Recent research back this up: the risk of fatalities and life-changing events hide in normal, daily routine practices.


Safety Differently: Making the ‘New View’ work

John Green, Health and Safety Director at AECON discusses what Safety Differently is and why he feels there is a need for change.


Heinrich: Minor accidents predict major ones

The ‘Safety Differently’ movement views accidents like the BP Deepwater Horizon as too much focusing on near misses instead of critical issues, and so finds fault in Heinrich’s idea that minor accidents predict major ones.

Safety should be rather an ethical responsibility for people, assets and communities, instead of a bureaucratic accountability to managers, boards and regulators.

Safety Differently doesn’t just want to stop things from going wrong, but is curious about discovering why things go well and helping organisations enhance the capacities in their teams, people and processes that make it so.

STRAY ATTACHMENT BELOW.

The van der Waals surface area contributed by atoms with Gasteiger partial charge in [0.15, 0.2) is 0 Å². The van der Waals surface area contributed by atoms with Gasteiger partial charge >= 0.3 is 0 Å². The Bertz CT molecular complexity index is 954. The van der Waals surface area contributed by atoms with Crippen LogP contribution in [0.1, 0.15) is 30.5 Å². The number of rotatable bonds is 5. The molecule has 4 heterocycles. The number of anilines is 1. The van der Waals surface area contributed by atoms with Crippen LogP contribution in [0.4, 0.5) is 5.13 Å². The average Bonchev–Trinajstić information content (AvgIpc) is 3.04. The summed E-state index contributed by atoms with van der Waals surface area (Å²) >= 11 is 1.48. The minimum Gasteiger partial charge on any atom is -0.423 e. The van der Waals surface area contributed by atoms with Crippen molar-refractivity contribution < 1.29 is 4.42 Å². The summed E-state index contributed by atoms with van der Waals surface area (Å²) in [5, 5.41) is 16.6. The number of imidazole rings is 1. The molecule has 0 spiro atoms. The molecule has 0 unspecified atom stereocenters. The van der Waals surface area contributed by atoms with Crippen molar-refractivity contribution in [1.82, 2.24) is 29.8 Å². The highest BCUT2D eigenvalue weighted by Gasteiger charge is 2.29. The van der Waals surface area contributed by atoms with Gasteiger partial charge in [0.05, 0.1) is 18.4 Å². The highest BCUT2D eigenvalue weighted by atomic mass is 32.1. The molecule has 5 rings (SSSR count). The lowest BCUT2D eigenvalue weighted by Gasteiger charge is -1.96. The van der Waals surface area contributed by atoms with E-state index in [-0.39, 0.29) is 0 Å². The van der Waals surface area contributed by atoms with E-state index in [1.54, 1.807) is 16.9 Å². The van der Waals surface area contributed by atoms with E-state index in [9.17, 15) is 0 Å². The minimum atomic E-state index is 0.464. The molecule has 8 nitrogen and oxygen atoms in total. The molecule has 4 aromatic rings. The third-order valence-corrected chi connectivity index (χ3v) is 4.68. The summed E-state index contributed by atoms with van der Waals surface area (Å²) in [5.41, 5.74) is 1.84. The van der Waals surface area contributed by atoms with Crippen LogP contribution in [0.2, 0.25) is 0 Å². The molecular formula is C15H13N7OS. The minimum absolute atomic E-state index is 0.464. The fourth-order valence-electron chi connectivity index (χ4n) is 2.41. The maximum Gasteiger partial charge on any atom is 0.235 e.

According to Sidney, organisations looking to excel at safety must do the following:

  1. Never take past success as a guarantee for future safety. The fact that this went right yesterday doesn’t mean it will go right today. Past results are no reason to be confident that adaptive strategies will keep on working.
  2. Keep a discussion of risk alive even when everything looks safe. Sources of risk may have suddenly shifted in ways that are very difficult to be recognised.
  3. Bring in different and fresh perspectives. Listen to minority viewpoints and take them seriously. Invite doubt. Manage to stay curious and open-minded.

EHS Congress: What cultures do we need to embed within organisations and how do we implement them?


Work as imagined vs Work as done

Erik Hollnagel, approaching from a different perspective – health, points to a key distinction of ‘Work as imagined vs Work as done’ and how Safety-I is out of date and why we need to switch to Safety-II.